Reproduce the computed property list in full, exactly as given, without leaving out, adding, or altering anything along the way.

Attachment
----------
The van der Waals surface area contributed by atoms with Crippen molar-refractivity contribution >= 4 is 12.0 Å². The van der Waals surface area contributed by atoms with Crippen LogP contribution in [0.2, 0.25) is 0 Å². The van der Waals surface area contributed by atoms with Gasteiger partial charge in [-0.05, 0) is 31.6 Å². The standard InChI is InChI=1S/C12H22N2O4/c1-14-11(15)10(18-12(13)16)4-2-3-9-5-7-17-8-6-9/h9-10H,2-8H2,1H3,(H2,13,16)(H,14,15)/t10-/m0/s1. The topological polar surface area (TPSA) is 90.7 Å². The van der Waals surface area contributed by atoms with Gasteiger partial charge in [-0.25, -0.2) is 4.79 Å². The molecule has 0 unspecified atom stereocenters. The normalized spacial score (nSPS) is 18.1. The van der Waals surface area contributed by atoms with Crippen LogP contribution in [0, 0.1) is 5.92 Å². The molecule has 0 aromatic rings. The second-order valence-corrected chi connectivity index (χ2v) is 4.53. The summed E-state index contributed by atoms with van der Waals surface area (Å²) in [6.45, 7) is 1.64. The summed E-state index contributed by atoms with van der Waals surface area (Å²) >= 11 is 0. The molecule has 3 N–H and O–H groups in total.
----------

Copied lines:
The van der Waals surface area contributed by atoms with Crippen molar-refractivity contribution >= 4 is 12.0 Å². The van der Waals surface area contributed by atoms with Crippen LogP contribution in [0.2, 0.25) is 0 Å². The van der Waals surface area contributed by atoms with Gasteiger partial charge in [-0.05, 0) is 31.6 Å². The standard InChI is InChI=1S/C12H22N2O4/c1-14-11(15)10(18-12(13)16)4-2-3-9-5-7-17-8-6-9/h9-10H,2-8H2,1H3,(H2,13,16)(H,14,15)/t10-/m0/s1. The topological polar surface area (TPSA) is 90.7 Å². The van der Waals surface area contributed by atoms with Gasteiger partial charge in [-0.25, -0.2) is 4.79 Å². The molecule has 0 unspecified atom stereocenters. The normalized spacial score (nSPS) is 18.1. The van der Waals surface area contributed by atoms with Crippen LogP contribution in [0, 0.1) is 5.92 Å². The molecule has 0 aromatic rings. The second-order valence-corrected chi connectivity index (χ2v) is 4.53. The summed E-state index contributed by atoms with van der Waals surface area (Å²) in [6.45, 7) is 1.64. The summed E-state index contributed by atoms with van der Waals surface area (Å²) >= 11 is 0. The molecule has 3 N–H and O–H groups in total.